In the March issue of Acupuncture Today, we published copies of letters written by executives of the American Association of Oriental Medicine (AAOM) and the National Oriental Medicine Accrediting Agency (NOMAA) regarding NOMAA's attempt to gain the AAOM's support.Since the publication of those letters, the AAOM has issued a followup response that reasserts its stance toward NOMAA and the reasons it has decided not to support the agency.
January 26, 2004
Ted Priebe, LAc, OMD CEO, NOMAA
Dear Dr. Priebe:
AAOM has reviewed your January 20, 2004 letter in response to AAOM's position urging that the profession withhold support for the National Oriental Medicine Accrediting Agency ("NOMAA"). Based on that review, we find no reason to change our public position on NOMAA's request for support.
Although your letter asserts that AAOM's positions with respect to NOMAA "seem mean-spirited," we see nothing "mean-spirited" about responding to NOMAA's request of AAOM to render an honest and factual opinion on NOMAA's intent to establish itself as a national accreditation agency for acupuncture and Oriental medicine. As the largest and most well-established national professional organization in the U.S. representing the interests of practitioners, it is AAOM's responsibility to speak out and provide leadership for the profession when we reasonably believe that a major initiative is not in the best interests of the profession at large.
There are several reasons why we continue to believe that the profession should not support NOMAA.
1. NOMAA has apparently developed its accreditation process in secret, without permitting the vast majority of the profession's various stakeholders to provide input into NOMAA's development. Although in your April 2003 interview with Acupuncture Today, you asserted that "NOMAA's accreditation standards were developed in collaboration with potential candidate institutions with critical input from the profession," in fact, few if any state professional organizations, national organizations, practitioners, educators, students or regulatory boards were provided any opportunity to provide input as NOMAA's standards and accreditation processes were developed. While your letter states that "NOMAA does not operate behind closed doors," and that NOMAA has held a "series of public meetings" with the profession and school representatives on NOMAA's development, to the best of our knowledge these meetings where actual standards and policies were discussed were not, in fact, public. As best we can determine, the profession received no public calls for comment from NOMAA, and no appropriate publicly noticed hearings on NOMAA's development were held.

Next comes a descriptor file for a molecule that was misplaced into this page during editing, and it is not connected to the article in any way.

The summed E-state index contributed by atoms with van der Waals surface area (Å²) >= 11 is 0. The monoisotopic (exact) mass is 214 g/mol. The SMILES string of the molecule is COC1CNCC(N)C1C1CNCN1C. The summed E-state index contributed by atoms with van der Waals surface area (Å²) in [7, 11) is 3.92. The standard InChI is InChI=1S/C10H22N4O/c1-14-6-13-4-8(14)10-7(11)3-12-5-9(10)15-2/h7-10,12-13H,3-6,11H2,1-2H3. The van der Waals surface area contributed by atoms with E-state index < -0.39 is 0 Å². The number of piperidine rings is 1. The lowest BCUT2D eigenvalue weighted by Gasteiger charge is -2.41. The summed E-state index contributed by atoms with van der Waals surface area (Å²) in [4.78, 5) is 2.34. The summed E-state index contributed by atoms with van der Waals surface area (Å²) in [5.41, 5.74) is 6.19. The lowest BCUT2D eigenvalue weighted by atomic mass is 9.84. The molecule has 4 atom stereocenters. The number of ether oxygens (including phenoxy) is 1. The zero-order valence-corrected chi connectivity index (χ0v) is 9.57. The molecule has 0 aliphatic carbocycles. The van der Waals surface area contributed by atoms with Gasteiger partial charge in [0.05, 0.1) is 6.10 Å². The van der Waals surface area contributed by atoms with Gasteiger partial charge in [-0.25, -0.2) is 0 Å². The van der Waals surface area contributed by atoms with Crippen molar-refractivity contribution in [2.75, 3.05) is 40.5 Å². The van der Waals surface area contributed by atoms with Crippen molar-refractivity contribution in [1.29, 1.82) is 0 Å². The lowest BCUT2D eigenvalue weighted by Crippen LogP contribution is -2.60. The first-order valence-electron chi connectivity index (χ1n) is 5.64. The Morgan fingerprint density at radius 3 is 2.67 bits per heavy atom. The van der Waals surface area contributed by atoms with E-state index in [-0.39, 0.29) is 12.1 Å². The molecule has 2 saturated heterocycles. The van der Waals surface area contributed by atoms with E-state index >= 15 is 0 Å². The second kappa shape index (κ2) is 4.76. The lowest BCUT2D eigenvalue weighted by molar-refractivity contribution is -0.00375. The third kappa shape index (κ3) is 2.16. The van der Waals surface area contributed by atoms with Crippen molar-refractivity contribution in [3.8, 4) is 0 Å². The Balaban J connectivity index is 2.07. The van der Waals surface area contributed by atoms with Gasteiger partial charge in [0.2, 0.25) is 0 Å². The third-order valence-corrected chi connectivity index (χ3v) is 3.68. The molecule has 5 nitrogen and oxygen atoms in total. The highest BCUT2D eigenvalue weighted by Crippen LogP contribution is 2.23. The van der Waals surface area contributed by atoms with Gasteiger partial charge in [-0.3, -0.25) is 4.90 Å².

At CAOMA's board meeting in December 2002, three AAOM board members were in fact present when you made your "announcement" and gave a brief report on NOMAA. At no time during that meeting did you either discuss NOMAA's standards and procedures, or distribute copies of the same for review by those in attendance. You also state that "Michelle Lau, one of the AAOM's vice presidents, has continued to attend a series of public meetings we have held with the profession and school representatives." By this and other statements, you imply that AAOM had previous knowledge and in some way gave approval to NOMAA. This implication is false. What you fail to mention is that Michele Lau did this as an individual, and in no way as a member of the AAOM Board of Directors nor as a representative of the AAOM. You also fail to mention that Michelle Lau has signed one of NOMAA's confidentiality agreements, so she does not have the liberty to discuss any of her private conversations regarding NOMAA with anyone outside the NOMAA secret circle.